In addition to designing bold experiments, particle physicists must adopt new environmental practices to sustain the field into the next century, says Véronique Boisvert.
There has been a marked increase in awareness about climate change in society. Whether due to the recent school strikes initiated by Greta Thunberg or the destructive bushfires gripping Australia, the climate emergency has now moved up in the public’s list of concerns. Governments around the world have put in place various targets to reduce greenhouse-gas emissions as part of the Intergovernmental Panel on Climate Change (IPCC) 2015 Paris agreement. The scientific community, like others, will increasingly be expected to put in place measures to reduce its greenhouse-gas emissions. It is then timely to create structures that will minimise the carbon footprint of current and future experiments, and their researchers.
The LHC uses 1.25 TWh of electricity annually, the equivalent of powering around 300,000 homes, or roughly 2% of the annual consumption of Switzerland. Fortunately, the electricity supply of the LHC comes from France, where only about 10% of electricity is produced by fossil fuels. CERN is adopting several green initiatives. For example, it recently released plans to use hot water from a cooling plant at Point 8 of the LHC (where the LHCb detector is situated) to heat 8000 homes in the nearby town of Ferney-Voltaire. In 2015, CERN introduced an energy-management panel and the laboratory is about to publish a wide-ranging environmental report. CERN is also involved in the biennial workshop series Energy for Sustainable Science at Research Infrastructures, which started in 2011 and is where useful ideas are shared among research infrastructures. Whether it be related to high-performance computing or the LHC’s cryogenic systems, increased energy efficiency both reduces CERN’s carbon footprint and provides financial savings.
It is a moral imperative for the community to look at ways to reduce its carbon footprint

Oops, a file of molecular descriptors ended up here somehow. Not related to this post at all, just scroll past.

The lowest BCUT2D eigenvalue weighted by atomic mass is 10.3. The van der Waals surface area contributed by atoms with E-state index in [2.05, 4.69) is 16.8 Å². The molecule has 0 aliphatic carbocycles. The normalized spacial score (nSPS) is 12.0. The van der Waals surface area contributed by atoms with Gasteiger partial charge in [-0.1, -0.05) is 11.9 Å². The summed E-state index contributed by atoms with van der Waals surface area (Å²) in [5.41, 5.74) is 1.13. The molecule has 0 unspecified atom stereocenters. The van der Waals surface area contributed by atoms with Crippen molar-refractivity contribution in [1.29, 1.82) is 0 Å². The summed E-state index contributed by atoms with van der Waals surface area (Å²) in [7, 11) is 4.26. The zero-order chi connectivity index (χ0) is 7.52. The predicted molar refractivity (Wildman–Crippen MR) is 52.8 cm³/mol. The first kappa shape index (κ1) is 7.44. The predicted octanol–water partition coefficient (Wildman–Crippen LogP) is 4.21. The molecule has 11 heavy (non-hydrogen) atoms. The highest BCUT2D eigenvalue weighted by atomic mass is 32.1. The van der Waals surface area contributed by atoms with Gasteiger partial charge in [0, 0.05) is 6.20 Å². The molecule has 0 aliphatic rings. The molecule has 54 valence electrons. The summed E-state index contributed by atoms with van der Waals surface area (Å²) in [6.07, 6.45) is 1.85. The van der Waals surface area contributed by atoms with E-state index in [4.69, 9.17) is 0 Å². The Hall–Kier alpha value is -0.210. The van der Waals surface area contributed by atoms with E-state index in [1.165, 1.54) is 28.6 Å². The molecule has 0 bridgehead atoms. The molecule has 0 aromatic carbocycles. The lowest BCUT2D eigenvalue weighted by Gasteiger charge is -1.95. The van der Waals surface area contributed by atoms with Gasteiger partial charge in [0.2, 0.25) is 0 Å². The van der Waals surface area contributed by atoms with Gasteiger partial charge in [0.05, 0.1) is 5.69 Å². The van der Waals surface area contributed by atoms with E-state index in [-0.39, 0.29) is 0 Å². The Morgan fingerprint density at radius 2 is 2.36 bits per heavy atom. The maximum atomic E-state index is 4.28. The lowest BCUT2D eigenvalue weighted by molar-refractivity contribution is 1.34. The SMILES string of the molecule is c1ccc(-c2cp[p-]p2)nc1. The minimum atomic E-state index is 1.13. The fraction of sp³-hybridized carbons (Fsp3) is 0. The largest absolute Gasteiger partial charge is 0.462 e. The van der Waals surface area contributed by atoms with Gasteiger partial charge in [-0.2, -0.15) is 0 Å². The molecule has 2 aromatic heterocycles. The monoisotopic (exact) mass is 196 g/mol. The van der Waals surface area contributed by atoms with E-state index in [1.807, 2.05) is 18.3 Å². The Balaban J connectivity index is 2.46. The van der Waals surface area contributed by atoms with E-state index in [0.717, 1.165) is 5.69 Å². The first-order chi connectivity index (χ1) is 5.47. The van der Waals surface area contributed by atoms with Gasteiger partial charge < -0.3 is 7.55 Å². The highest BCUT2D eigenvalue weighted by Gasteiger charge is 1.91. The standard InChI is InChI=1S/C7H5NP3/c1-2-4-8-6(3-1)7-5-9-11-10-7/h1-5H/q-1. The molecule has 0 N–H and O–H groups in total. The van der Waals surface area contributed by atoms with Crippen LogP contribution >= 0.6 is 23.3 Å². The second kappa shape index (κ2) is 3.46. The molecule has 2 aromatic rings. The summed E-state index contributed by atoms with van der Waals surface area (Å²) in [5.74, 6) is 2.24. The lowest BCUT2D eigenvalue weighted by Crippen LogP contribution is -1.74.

In addition to colliders, particle physics also involves detectors, some of which need particular gases for their operation or cooling. Unfortunately, some of these gases have very high global-warming potential. For example, sulphur hexafluoride, which is commonly used in high-voltage supplies and also in certain detectors such as the resistive plate chambers in the ATLAS muon spectrometer, causes 16,000 times more warming than CO2 over a 20-year period. Though mostly used in closed circuits, some of these gases are occasionally vented to the atmosphere or leak from detectors, and, although the quantities involved are small, it is likely that some of the gases used by current detectors are about to be banned by many countries, making them very hard to procure and their price volatile. A lot is already being done to combat this issue. At CERN, for instance, huge efforts have gone into replacing detector cooling fluids and investigating new gas mixtures.
The European particle-physics community is currently completing the update of its strategy for the next five years or so, which will guide not only CERN activities but also those in all European countries. It is of the utmost importance that sustainability goals be included in this strategy. To this end, myself and my colleagues Cham Ghag and David Waters (University College London) and Francesco Spano (Royal Holloway) arrived at three main recommendations on sustainability as input into the strategy process.
First, as part of their grant-giving process, European laboratories and funding agencies should include criteria evaluating the energy efficiency and carbon footprint of particle-physics proposals, and should expect to see evidence that energy consumption has been properly estimated and minimised. Second, any design of a major experiment should consider plans for reduction of energy consumption, increased energy efficiency, energy recovery and carbon-offset mechanisms. (Similarly, any design for new buildings should consider the highest energy-efficiency standards.) Third, European laboratories should invest in next-generation digital meeting spaces including virtual-reality tools to minimise the need for frequent travel. Many environmental groups are calling for a frequent-flyer levy, since roughly 15% of the population take about 70% of all flights. This could potentially have a massive effect on the travel budgets of particle physicists, but it is a moral imperative for the community to look at ways to reduce this carbon footprint. Another area that the IPCC has identified will need to undergo a massive change is food. Particle physicists could send a very powerful message by choosing to have all of its work-related catering be mostly vegetarian.
Particle physics is flush with ideas for future accelerators and technologies to probe deeper into the structure of matter. CERN and particle physicists are important role models for all the world’s scientific community. Channelling some of our scientific creativity into addressing the sustainability of our own field, or even finding solutions for climate change, will produce ripples across all of society.